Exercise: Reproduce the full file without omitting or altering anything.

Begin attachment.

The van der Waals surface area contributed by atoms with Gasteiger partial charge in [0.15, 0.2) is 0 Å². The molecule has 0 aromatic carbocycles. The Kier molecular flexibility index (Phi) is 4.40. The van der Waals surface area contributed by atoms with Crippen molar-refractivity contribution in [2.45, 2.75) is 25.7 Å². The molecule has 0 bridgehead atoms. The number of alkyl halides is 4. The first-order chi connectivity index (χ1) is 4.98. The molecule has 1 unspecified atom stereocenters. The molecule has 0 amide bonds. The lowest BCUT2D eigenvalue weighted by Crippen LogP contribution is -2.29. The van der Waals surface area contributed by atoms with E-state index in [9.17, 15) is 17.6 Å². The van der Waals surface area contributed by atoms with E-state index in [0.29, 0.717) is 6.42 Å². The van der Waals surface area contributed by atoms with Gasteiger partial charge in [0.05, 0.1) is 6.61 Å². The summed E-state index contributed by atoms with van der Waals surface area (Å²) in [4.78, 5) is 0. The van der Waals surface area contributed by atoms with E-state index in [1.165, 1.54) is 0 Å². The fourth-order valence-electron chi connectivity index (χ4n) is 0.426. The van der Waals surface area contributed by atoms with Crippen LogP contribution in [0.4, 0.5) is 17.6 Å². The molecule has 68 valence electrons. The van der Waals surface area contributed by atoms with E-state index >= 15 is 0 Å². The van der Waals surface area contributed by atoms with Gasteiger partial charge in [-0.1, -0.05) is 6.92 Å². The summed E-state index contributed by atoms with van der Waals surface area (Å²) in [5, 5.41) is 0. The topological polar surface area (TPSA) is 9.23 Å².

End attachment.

The van der Waals surface area contributed by atoms with Gasteiger partial charge in [0.15, 0.2) is 0 Å². The molecule has 0 aromatic carbocycles. The Kier molecular flexibility index (Phi) is 4.40. The van der Waals surface area contributed by atoms with Crippen molar-refractivity contribution in [2.45, 2.75) is 25.7 Å². The molecule has 0 bridgehead atoms. The number of alkyl halides is 4. The first-order chi connectivity index (χ1) is 4.98. The molecule has 1 unspecified atom stereocenters. The molecule has 0 amide bonds. The lowest BCUT2D eigenvalue weighted by Crippen LogP contribution is -2.29. The van der Waals surface area contributed by atoms with E-state index in [9.17, 15) is 17.6 Å². The van der Waals surface area contributed by atoms with E-state index in [0.29, 0.717) is 6.42 Å². The van der Waals surface area contributed by atoms with Gasteiger partial charge in [0.05, 0.1) is 6.61 Å². The summed E-state index contributed by atoms with van der Waals surface area (Å²) in [4.78, 5) is 0. The van der Waals surface area contributed by atoms with E-state index in [1.165, 1.54) is 0 Å². The fourth-order valence-electron chi connectivity index (χ4n) is 0.426. The van der Waals surface area contributed by atoms with Crippen LogP contribution in [0.4, 0.5) is 17.6 Å². The molecule has 68 valence electrons. The van der Waals surface area contributed by atoms with E-state index >= 15 is 0 Å². The van der Waals surface area contributed by atoms with Gasteiger partial charge in [-0.1, -0.05) is 6.92 Å². The summed E-state index contributed by atoms with van der Waals surface area (Å²) in [5, 5.41) is 0. The topological polar surface area (TPSA) is 9.23 Å².